Aripriprazole, Propranolol, Lorazepam

I'm not too sure when my downfall into bipolar hell first began. I'd been showing hints of bipolarity for years but whenever I mentioned this to an NHS psychiatrist (this will become a relevant factor later in the story) it was dismissed and chalked up to a non-existent personality disorder. From the beginning of the year life was fuelled by a crazed anxiety and fear of failure. It was dissertation write up time on top of exams and assignments. I just could not cope, or keep up. I don't think I'd ever cried more in my life than those first few months of the year. In my desperation I turned to study drugs, which in hindsight may have given my brain the tools to flip the switch into full blown mania. So March rolls around and I'm meant to be handing in my dissertation... ha. After 3 nights of no sleep and definitely losing my grip on reality my mind finally slipped away from me. At 1pm on deadline day I had to make a frantic call to my specialist mentor because I couldn't leave the house and was having extreme panic attacks that I just didn't have the energy for. To cut a long story short, I didn't hand in my dissertation and I collapsed with exhaustion. 

In that same month - I think? - I now know I had my first manic/psychotic episode. Initially I thought it was a dissociative episode brought on by stress, which is perfectly plausible. I have no memory of what went down, but I've been informed that I was reported missing and found in a hotel. Obviously, I was freaked out and went to my GP who referred me at my request to Elysium (ex The Priory). In her own words, despite the seriousness of the event, it would be "several weeks to months" before I saw an NHS psychiatrist and I needed answers literally right god damn now so I apologised to my bank balance and prepared for a situation I hadn't been in for a very long time - by my track record with mental health services anyway! 

So appointment day rolls around the end of that same week and I'm trying my best to stay calm and remember that this doctor is a person and not some god-like deity that will pitchfork me straight into hell if I say the wrong thing or look at him funny. Time was also a huge pressure. I had a very expensive hour to explain why I was there and put it into the context of ten years of mental health history he didn't have. Then get the answer from him and make sure we both understood and agreed. Well, it went beautifully. He is the best psychiatrist I could ask for and I do not begrudge the fee one bit. It was when I was attempting to give cliff notes of my history he started zoning in on my mood and response to medication, which combined with my family history, led him to believe that I had been living with undiagnosed bipolar disorder for some time. I was shocked, hurt, sickened and terrified. What scared me more was the suggestion of lithium. He offered me three drugs, two of which were almost a dead-cert to pile the weight on whereas lithium is more neutral... apparently. It's also the most commonly used and one of the few psychiatric medications where you can adjust the dose and see the response in blood work, which is what sold me. Anything to limit the guess work you always have with these drugs!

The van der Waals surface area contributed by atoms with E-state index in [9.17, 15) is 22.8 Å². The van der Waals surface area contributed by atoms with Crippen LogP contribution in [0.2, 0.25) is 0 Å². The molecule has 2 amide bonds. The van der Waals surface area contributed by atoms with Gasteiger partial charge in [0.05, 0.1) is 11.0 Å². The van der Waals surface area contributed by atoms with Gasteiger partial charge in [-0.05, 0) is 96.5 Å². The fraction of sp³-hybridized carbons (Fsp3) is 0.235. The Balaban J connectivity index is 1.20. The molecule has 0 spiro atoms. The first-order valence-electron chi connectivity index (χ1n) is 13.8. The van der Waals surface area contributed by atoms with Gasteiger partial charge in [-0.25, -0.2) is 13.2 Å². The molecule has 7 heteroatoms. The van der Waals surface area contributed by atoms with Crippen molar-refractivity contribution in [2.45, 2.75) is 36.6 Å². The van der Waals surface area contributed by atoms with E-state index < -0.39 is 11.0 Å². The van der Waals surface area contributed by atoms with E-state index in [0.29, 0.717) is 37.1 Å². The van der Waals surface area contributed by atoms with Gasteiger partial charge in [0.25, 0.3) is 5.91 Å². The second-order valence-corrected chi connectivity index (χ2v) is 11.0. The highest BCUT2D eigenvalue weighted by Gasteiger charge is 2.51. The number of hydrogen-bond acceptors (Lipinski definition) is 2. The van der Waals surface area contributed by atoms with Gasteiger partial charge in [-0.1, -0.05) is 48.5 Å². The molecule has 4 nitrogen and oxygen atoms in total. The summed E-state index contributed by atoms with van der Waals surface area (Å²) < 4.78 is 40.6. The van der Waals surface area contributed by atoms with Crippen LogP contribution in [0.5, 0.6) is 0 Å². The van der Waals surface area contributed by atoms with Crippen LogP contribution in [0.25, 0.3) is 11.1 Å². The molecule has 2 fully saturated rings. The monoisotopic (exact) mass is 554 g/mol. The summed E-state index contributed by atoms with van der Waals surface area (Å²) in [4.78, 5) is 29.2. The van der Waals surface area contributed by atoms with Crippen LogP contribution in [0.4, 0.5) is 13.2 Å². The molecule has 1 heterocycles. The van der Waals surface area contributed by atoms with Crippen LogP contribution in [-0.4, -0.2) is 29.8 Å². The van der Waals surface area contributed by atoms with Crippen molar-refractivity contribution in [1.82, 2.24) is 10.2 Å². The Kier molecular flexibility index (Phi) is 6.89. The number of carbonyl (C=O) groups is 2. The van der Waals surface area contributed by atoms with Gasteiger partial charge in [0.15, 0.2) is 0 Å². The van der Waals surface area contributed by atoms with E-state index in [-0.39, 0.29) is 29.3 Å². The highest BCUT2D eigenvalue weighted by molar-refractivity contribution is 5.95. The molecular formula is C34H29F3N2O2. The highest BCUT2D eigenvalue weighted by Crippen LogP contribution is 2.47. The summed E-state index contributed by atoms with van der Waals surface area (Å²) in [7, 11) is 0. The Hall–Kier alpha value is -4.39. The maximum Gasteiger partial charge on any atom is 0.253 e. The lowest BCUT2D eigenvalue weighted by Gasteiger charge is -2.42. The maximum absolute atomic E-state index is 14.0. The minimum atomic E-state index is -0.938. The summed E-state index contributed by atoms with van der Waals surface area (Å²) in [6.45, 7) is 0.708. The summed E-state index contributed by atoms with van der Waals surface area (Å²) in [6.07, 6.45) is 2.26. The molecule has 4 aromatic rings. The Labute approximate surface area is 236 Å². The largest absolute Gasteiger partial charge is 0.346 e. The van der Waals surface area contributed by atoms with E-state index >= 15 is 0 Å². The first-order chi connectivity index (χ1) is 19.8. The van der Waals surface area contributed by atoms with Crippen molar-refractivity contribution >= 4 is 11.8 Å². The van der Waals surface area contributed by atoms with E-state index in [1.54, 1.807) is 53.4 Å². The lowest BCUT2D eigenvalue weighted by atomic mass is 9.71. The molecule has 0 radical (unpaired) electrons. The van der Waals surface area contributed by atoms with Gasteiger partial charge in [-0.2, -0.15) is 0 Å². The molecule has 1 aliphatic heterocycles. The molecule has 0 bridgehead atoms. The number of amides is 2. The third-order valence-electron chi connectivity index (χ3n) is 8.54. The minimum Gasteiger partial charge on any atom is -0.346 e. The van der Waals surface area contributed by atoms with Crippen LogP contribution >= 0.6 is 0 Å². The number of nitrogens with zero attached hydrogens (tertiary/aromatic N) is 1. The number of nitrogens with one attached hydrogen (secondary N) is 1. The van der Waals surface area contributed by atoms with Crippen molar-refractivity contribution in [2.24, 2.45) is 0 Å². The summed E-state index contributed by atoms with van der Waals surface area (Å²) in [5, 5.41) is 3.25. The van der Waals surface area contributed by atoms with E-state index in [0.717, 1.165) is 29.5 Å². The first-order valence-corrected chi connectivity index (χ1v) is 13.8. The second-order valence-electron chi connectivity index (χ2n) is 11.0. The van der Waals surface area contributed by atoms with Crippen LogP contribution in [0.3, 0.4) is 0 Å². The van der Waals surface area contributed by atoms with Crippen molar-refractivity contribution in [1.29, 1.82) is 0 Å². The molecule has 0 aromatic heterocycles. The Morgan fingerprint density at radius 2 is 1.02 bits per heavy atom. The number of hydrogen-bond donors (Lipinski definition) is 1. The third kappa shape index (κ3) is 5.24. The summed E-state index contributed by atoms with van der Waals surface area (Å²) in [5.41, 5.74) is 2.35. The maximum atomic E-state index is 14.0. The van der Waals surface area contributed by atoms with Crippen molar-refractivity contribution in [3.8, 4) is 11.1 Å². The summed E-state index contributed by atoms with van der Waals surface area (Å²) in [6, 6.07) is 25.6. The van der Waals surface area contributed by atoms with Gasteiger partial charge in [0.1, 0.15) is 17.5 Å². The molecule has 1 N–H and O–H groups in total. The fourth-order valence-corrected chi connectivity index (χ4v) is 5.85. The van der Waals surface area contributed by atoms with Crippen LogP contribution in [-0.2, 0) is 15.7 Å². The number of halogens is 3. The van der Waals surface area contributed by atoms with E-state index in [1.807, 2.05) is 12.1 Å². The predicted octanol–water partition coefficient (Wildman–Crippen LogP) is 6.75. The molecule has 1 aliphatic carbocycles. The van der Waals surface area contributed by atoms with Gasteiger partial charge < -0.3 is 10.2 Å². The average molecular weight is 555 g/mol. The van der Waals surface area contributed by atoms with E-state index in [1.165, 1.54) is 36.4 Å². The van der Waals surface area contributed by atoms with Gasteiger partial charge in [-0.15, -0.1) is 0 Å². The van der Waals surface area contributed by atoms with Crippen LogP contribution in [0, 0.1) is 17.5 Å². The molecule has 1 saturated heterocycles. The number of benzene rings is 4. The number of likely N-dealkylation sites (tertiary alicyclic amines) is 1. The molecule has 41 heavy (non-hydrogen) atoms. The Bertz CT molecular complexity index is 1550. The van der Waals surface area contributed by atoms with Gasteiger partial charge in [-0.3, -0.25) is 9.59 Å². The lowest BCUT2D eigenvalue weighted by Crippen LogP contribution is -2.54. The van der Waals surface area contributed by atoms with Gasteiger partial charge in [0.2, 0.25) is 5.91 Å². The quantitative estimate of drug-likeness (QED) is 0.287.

In April I was detained at home during a psychotic episode. It took 6 men to restrain me. I must have fought with some sort of primal life-or-death urge because I ended up very bruised! I was sedated and sent home the following morning as I was seeing my psychiatrist the following day. It was then that we added aripriprazole to my cocktail. I am not a fan of this drug, however we're after weight neutral so I don't spiral into an eating disorder relapse like quetiapine sent me into... vile times. I think exhaustion took over for a little while as I was still having symptoms but physically unable to really do what I wanted/felt compelled to do. 

Fast forward to May; mania and psychosis took complete hold of me. I was paranoid, hallucinating and very much a danger to myself. I have no memory of what happened, when it started, anything.. It's like I just woke up and then the lights went out again. I was rushed to my psychiatrist by my mother and boyfriend, and somehow, I really want to know what wizardry he used, he convinced me to come into hospital voluntarily. I don't remember the first 4 days of the 7 I was there, but I do know that it was not the horrific experience I had in the NHS acute ward and I felt very safe and cared for. The staff were amazing, the food was great - there was always a safe option to have - and not once did I feel like I needed to escape because I was scared of the other patients. They managed to stabilise me, including managing the lithium toxicity I somehow ended up in, and I was able to go home as planned. If I was an insured patient, he would have admitted me for at least a month but as I am a self-funding patient it was not possible to stay that long.

So here we are, in June. I'm still recovering from everything and trying to accept that I inherited the one condition I feared the most. It explains why I've struggled through my degree and while it does offer the chance of real stability, now the monster has been identified, it's a life sentence and I'm not ok with that just yet. I'm still graduating in July, and have an amazing holiday to Jamaica to look forward to. It'll be ok.... If you made it this far into my ramblings, congrats! Now I'm free of my degree, nearly, I'll be much more active on here again. 

Until next time! <3 
Samantha Nicholls. Powered by Blogger.